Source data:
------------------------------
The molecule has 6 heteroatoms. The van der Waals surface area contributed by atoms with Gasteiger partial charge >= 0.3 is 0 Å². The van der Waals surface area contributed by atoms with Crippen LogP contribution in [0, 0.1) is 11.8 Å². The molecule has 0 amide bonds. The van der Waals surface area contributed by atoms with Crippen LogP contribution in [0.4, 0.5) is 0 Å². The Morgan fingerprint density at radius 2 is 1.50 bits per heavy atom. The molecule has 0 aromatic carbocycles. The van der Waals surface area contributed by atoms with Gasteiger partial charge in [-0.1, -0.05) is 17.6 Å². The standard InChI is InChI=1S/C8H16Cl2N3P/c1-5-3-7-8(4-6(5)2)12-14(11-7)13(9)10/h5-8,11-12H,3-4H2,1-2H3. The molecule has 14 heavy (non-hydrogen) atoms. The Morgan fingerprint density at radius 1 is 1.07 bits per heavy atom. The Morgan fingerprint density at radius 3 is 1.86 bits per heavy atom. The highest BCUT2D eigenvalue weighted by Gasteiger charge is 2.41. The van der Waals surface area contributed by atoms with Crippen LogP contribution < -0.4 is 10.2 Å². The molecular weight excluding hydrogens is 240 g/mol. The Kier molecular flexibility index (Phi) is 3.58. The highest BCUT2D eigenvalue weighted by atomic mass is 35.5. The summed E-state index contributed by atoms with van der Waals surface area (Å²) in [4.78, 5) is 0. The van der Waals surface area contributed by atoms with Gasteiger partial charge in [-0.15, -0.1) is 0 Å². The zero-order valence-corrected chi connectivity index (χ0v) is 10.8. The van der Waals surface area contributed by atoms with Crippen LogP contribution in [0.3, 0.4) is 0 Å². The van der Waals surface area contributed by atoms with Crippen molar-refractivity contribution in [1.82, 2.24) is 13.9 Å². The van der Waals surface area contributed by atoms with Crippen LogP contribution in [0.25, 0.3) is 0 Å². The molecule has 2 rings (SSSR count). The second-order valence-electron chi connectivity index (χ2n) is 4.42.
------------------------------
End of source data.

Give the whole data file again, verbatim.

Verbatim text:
The molecule has 6 heteroatoms. The van der Waals surface area contributed by atoms with Gasteiger partial charge >= 0.3 is 0 Å². The van der Waals surface area contributed by atoms with Crippen LogP contribution in [0, 0.1) is 11.8 Å². The molecule has 0 amide bonds. The van der Waals surface area contributed by atoms with Crippen LogP contribution in [0.4, 0.5) is 0 Å². The Morgan fingerprint density at radius 2 is 1.50 bits per heavy atom. The molecule has 0 aromatic carbocycles. The van der Waals surface area contributed by atoms with Gasteiger partial charge in [-0.1, -0.05) is 17.6 Å². The standard InChI is InChI=1S/C8H16Cl2N3P/c1-5-3-7-8(4-6(5)2)12-14(11-7)13(9)10/h5-8,11-12H,3-4H2,1-2H3. The molecule has 14 heavy (non-hydrogen) atoms. The Morgan fingerprint density at radius 1 is 1.07 bits per heavy atom. The Morgan fingerprint density at radius 3 is 1.86 bits per heavy atom. The highest BCUT2D eigenvalue weighted by Gasteiger charge is 2.41. The van der Waals surface area contributed by atoms with Crippen LogP contribution < -0.4 is 10.2 Å². The molecular weight excluding hydrogens is 240 g/mol. The Kier molecular flexibility index (Phi) is 3.58. The highest BCUT2D eigenvalue weighted by atomic mass is 35.5. The summed E-state index contributed by atoms with van der Waals surface area (Å²) in [4.78, 5) is 0. The van der Waals surface area contributed by atoms with Gasteiger partial charge in [-0.15, -0.1) is 0 Å². The zero-order valence-corrected chi connectivity index (χ0v) is 10.8. The van der Waals surface area contributed by atoms with Crippen LogP contribution in [0.3, 0.4) is 0 Å². The van der Waals surface area contributed by atoms with Crippen molar-refractivity contribution in [1.82, 2.24) is 13.9 Å². The van der Waals surface area contributed by atoms with Crippen LogP contribution in [0.25, 0.3) is 0 Å². The molecule has 2 rings (SSSR count). The second-order valence-electron chi connectivity index (χ2n) is 4.42.